# Real versus nominal value (economics)

In economics,

**nominal**value is measured in terms of money, whereas

**real**value is measured against goods or services. A real value is one which has been adjusted for inflation, enabling comparison of quantities as if the prices of goods had not changed on average. Changes in value

**in real terms**therefore exclude the effect of inflation. In contrast with a real value, a nominal value has not been adjusted for inflation, and so changes in nominal value reflect at least in part the effect of inflation.

## Prices and inflation

A representative collection of goods, or**commodity bundle**, is used for comparison purposes, to measure inflation. The

**nominal**value of the commodity bundle in a given year depends on prices current at the time, whereas the real value of the commodity bundle, if it is truly representative, in aggregate remains the same. The real values of individual goods or commodities may rise or fall against each other, in relative terms, but a representative commodity bundle as a whole retains its real value as a constant over time.

A price index is calculated relative to a base year. Indices are typically normalized at 100 in the base year. Starting from a base year, a price index

*P*represents the price of the commodity bundle over time

_{t}*t*. In base year zero,

*P*

_{0}is set to 100. If for example the base year is 1992, real values are expressed in constant 1992 dollars, with the price level defined as 100 for 1992. If, for example, the price of the commodity bundle has increased in the first year by 1%, then

*P*rises from

_{t}*P*

_{0}= 100 to

*P*

_{1}= 101.

The inflation rate between year

*t*- 1 and year

*t*is:

## Real value

The price index is applied to adjust the nominal value*Q*of a quantity, such as wages or total production, to obtain its real value. The real value is the value expressed in terms of purchasing power in the base year.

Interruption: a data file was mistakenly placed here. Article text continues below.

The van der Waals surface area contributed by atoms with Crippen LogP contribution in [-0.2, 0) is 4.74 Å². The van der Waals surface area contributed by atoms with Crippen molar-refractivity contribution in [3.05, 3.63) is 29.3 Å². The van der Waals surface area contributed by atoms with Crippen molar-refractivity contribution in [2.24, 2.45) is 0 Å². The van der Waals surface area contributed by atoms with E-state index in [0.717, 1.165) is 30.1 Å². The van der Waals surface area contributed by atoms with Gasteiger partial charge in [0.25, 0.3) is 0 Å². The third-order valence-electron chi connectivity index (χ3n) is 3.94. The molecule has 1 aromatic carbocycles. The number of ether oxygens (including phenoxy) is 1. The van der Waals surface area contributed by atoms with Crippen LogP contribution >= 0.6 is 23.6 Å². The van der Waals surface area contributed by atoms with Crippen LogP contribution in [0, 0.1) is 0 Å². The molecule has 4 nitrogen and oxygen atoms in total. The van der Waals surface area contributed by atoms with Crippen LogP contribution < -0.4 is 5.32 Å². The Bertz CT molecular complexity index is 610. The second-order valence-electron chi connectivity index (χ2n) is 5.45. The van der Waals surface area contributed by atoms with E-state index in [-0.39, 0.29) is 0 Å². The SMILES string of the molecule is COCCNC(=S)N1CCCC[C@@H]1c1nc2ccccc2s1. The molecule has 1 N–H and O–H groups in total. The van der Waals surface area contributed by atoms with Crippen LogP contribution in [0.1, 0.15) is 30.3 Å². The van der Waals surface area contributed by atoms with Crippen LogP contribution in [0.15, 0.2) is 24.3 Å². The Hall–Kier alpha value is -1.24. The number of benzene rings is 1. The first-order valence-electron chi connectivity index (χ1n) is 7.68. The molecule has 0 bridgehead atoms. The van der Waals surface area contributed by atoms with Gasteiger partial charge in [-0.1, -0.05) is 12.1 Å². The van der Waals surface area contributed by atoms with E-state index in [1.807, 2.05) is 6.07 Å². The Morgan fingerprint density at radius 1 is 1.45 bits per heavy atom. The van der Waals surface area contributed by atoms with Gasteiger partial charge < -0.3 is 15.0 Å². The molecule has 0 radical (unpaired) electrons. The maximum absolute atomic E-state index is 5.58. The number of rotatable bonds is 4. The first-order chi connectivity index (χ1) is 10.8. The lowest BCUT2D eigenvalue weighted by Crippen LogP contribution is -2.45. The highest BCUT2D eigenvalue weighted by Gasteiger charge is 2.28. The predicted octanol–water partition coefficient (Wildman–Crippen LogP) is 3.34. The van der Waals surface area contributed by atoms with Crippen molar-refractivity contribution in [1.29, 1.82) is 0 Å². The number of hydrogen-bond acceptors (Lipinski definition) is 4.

The index price divided by its base-year value, gives the growth factor of the price index.

Real values can be found by dividing the nominal value by the growth factor of a price index. Using the price index growth factor as a divisor for converting a nominal value into a real value, the real value in year

*t*relative to the base year 0 is:

## Real growth rate

The real growth rate is the change from one period to the next of a nominal quantity in real terms. It measures by how much the buying power of the quantity has changed.where:

and:

For values of between −1 and 1, we have the Taylor series

so

Hence as a first-order approximation,

## Real wages and real gross domestic product

The bundle of goods used to measure the Consumer Price Index is applicable to consumers. So for wage earners as consumers, an appropriate way to measure real wages is to divide the nominal wage by the growth factor in the CPI.Gross domestic product is a measure of aggregate output. Nominal GDP in a particular period reflects prices which were current at the time, whereas real GDP compensates for inflation. Price indices and the U.S. National Income and Product Accounts are constructed from bundles of commodities and their respective prices. In the case of GDP, a suitable price index is the In the U.S. National Income and Product Accounts, nominal GDP is called

*GDP in current dollars*, and real GDP is called

*GDP in dollars*.

## Example

## Real interest rates

As was shown in the section above on the real growth rate,where

and as a first-order approximation,

In the case where the growing quantity is a financial asset, is a nominal interest rate and is the corresponding real interest rate; the first-order approximation is known as the Fisher equation.

Looking back into the past, the

*ex post*real interest rate is approximately the historical nominal interest rate minus inflation. Looking forward into the future, the expected real interest rate is approximately the nominal interest rate minus the expected inflation rate.